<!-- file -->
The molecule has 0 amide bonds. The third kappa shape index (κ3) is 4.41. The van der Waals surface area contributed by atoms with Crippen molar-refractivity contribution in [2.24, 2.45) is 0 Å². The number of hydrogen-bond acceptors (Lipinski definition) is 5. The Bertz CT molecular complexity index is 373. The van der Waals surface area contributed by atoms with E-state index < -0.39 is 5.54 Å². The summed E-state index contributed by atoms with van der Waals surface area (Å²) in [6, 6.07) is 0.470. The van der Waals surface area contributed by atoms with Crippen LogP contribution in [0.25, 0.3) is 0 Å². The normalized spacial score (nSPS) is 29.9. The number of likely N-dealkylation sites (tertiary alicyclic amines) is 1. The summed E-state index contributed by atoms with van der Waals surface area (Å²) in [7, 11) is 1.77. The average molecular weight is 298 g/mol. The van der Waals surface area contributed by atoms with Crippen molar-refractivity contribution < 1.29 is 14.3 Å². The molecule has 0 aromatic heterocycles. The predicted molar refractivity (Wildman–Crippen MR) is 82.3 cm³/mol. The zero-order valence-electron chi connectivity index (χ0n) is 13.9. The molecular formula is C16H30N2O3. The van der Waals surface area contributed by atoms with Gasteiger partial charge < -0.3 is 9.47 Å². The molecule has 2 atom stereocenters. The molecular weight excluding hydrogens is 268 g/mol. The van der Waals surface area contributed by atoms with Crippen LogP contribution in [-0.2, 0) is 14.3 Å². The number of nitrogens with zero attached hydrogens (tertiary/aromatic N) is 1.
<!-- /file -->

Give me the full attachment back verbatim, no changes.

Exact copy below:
The molecule has 0 amide bonds. The third kappa shape index (κ3) is 4.41. The van der Waals surface area contributed by atoms with Crippen molar-refractivity contribution in [2.24, 2.45) is 0 Å². The number of hydrogen-bond acceptors (Lipinski definition) is 5. The Bertz CT molecular complexity index is 373. The van der Waals surface area contributed by atoms with E-state index < -0.39 is 5.54 Å². The summed E-state index contributed by atoms with van der Waals surface area (Å²) in [6, 6.07) is 0.470. The van der Waals surface area contributed by atoms with Crippen LogP contribution in [0.25, 0.3) is 0 Å². The normalized spacial score (nSPS) is 29.9. The number of likely N-dealkylation sites (tertiary alicyclic amines) is 1. The summed E-state index contributed by atoms with van der Waals surface area (Å²) in [7, 11) is 1.77. The average molecular weight is 298 g/mol. The van der Waals surface area contributed by atoms with Crippen molar-refractivity contribution < 1.29 is 14.3 Å². The molecule has 0 aromatic heterocycles. The predicted molar refractivity (Wildman–Crippen MR) is 82.3 cm³/mol. The zero-order valence-electron chi connectivity index (χ0n) is 13.9. The molecular formula is C16H30N2O3. The van der Waals surface area contributed by atoms with Gasteiger partial charge < -0.3 is 9.47 Å². The molecule has 2 atom stereocenters. The molecular weight excluding hydrogens is 268 g/mol. The van der Waals surface area contributed by atoms with Crippen LogP contribution in [-0.2, 0) is 14.3 Å². The number of nitrogens with zero attached hydrogens (tertiary/aromatic N) is 1.